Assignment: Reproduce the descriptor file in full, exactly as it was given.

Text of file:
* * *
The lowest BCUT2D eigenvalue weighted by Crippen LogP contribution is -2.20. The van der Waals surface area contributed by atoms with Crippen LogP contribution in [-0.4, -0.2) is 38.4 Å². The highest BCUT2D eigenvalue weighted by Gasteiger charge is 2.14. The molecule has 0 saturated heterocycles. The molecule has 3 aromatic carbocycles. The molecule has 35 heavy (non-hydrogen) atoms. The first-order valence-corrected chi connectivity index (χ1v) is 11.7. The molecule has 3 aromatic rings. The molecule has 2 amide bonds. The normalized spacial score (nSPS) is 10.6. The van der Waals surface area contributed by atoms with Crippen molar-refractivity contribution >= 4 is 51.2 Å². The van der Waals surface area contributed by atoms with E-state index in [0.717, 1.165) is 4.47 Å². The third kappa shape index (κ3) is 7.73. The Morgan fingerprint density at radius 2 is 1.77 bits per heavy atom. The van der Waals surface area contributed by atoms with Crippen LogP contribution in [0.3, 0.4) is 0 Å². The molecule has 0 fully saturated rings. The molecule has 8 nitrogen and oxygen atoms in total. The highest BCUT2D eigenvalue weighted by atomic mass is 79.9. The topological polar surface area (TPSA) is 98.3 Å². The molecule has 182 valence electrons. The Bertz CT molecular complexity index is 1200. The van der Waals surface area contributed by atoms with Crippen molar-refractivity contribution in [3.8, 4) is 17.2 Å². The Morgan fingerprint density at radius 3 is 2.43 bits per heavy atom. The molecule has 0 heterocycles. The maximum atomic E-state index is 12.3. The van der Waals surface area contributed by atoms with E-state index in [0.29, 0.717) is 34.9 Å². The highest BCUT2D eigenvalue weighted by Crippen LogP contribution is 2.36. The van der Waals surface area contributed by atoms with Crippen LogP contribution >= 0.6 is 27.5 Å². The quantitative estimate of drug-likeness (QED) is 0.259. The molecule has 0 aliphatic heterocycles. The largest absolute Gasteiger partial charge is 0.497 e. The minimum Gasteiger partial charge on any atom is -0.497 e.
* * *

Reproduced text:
The lowest BCUT2D eigenvalue weighted by Crippen LogP contribution is -2.20. The van der Waals surface area contributed by atoms with Crippen LogP contribution in [-0.4, -0.2) is 38.4 Å². The highest BCUT2D eigenvalue weighted by Gasteiger charge is 2.14. The molecule has 0 saturated heterocycles. The molecule has 3 aromatic carbocycles. The molecule has 35 heavy (non-hydrogen) atoms. The first-order valence-corrected chi connectivity index (χ1v) is 11.7. The molecule has 3 aromatic rings. The molecule has 2 amide bonds. The normalized spacial score (nSPS) is 10.6. The van der Waals surface area contributed by atoms with Crippen molar-refractivity contribution >= 4 is 51.2 Å². The van der Waals surface area contributed by atoms with E-state index in [0.717, 1.165) is 4.47 Å². The third kappa shape index (κ3) is 7.73. The Morgan fingerprint density at radius 2 is 1.77 bits per heavy atom. The van der Waals surface area contributed by atoms with Crippen LogP contribution in [0.3, 0.4) is 0 Å². The molecule has 0 fully saturated rings. The molecule has 8 nitrogen and oxygen atoms in total. The highest BCUT2D eigenvalue weighted by atomic mass is 79.9. The topological polar surface area (TPSA) is 98.3 Å². The molecule has 182 valence electrons. The Bertz CT molecular complexity index is 1200. The van der Waals surface area contributed by atoms with Crippen molar-refractivity contribution in [3.8, 4) is 17.2 Å². The Morgan fingerprint density at radius 3 is 2.43 bits per heavy atom. The molecule has 0 heterocycles. The maximum atomic E-state index is 12.3. The van der Waals surface area contributed by atoms with E-state index in [0.29, 0.717) is 34.9 Å². The highest BCUT2D eigenvalue weighted by Crippen LogP contribution is 2.36. The van der Waals surface area contributed by atoms with Crippen LogP contribution >= 0.6 is 27.5 Å². The quantitative estimate of drug-likeness (QED) is 0.259. The molecule has 0 aliphatic heterocycles. The largest absolute Gasteiger partial charge is 0.497 e. The minimum Gasteiger partial charge on any atom is -0.497 e.